Boice Theater

East Center Street & South Indiana Street,
Warsaw, IN 46580

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The Centennial Theater dates back to at least 1926 when a Marr & Colton theater organ was installed.

Contributed by Lost Memory

Recent comments (view all 4 comments)

kencmcintyre on April 6, 2010 at 6:58 pm

I don’t see this building on either part of the intersection of Center and Indiana. All buildings look like new construction.

lipalarp on May 4, 2011 at 10:21 am

This building burned and the outer shell was retained but totally rebuilt for retail.

TLSLOEWS on May 4, 2011 at 10:23 am

Thanks again oldtimer in the know, welcome to Cinema Treasures.

Joe Vogel
Joe Vogel on May 5, 2011 at 7:10 am

There are conflicting reports about the theaters in Warsaw, but this house should probably be listed as the Boice Theatre, with Centennial as an aka. It was built in either 1916 or 1917, became the Boice Theatre in 1955, and operated until 1973. A comment on this message board page says that the theater that was the Boice in the 1950s had once been the Centennial, and that it had been built in 1916. It suggests that the Centennial might have been closed for a long time before being reopened as the Boice, and the building might have had some other use in the meantime, but that’s not certain.

But then this 2005 Union-News article says that the Boice was “newly built” in 1955. I’m inclined to think that’s wrong, as the building on the corner today has the same form as the one in the picture Lost Memory linked to (though it’s been refaced with modern materials,) and that was clearly an old building with a stage house. The article also says the house was operated by the Boices until it was destroyed by a fire in 1973, but this 1968 article about Ralph and Gladys Boice says that they had by then retired from the theater business and had recently leased the Boice Theatre to a Roger Vores.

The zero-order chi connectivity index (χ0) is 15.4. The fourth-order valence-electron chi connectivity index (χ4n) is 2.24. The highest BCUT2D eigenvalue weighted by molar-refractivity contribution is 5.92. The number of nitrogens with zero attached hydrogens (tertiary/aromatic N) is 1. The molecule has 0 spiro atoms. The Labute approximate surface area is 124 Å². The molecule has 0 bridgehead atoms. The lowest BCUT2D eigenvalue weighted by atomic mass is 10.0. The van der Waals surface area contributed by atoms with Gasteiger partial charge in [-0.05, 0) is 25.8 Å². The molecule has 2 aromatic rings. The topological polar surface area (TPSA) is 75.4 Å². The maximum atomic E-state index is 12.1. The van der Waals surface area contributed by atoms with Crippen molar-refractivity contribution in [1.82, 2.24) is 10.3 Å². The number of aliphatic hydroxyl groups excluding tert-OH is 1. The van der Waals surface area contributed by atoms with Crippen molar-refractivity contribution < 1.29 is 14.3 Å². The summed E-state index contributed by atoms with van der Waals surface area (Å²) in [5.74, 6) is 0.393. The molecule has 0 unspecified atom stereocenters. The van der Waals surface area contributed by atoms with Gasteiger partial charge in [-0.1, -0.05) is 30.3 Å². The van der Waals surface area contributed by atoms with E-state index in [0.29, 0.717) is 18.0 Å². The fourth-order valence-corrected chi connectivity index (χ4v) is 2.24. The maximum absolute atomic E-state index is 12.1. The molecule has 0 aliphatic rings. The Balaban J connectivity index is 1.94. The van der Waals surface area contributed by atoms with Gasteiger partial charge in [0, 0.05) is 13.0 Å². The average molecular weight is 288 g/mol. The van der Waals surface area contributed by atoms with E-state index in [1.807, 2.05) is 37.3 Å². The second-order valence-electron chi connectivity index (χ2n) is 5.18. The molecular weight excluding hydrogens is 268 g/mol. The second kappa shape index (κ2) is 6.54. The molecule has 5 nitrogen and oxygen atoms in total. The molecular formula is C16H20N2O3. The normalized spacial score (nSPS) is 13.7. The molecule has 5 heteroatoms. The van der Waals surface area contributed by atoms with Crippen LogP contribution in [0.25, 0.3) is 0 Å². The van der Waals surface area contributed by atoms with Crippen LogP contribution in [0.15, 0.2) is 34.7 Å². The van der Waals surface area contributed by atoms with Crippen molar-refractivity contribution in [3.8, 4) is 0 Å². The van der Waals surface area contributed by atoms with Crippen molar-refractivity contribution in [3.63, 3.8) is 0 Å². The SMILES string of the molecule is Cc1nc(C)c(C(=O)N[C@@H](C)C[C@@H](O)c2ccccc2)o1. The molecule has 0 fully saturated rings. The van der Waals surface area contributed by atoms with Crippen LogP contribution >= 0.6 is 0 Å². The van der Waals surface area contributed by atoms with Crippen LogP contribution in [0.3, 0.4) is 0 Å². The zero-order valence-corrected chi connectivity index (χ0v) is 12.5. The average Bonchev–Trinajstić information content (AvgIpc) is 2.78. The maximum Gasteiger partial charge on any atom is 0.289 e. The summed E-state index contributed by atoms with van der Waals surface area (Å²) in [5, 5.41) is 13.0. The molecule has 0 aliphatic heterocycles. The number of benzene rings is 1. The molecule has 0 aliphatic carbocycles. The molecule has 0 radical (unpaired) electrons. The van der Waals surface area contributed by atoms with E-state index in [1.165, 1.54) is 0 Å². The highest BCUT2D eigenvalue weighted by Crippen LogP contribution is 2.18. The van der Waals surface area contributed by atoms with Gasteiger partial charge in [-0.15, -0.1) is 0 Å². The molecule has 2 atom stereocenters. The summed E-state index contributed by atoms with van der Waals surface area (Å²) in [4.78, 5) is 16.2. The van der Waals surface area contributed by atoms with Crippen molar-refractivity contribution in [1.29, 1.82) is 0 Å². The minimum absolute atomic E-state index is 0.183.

The Boices had begun operating the Strand Theatre on North Buffalo Street in 1931, according to the 1968 article. I’ve also come across a reference to a Bell Theatre in Warsaw, the name of which was changed to the New Grand in late 1915. A house called the Royal was operating in Warsaw at the same time (it’s possible that one or the other of these might have become the Strand.) The old Warsaw Opera House might have been operating as a movie theater at that time, too, as it was mentioned in same issue of The Motion Picture World, January 1, 1916. However, this page with a history of the Opera House doesn’t mention it being used for movies. The Opera House was destroyed by a fire in 1967. The same page gives the opening year of the Centennial as 1917, rather than 1916.

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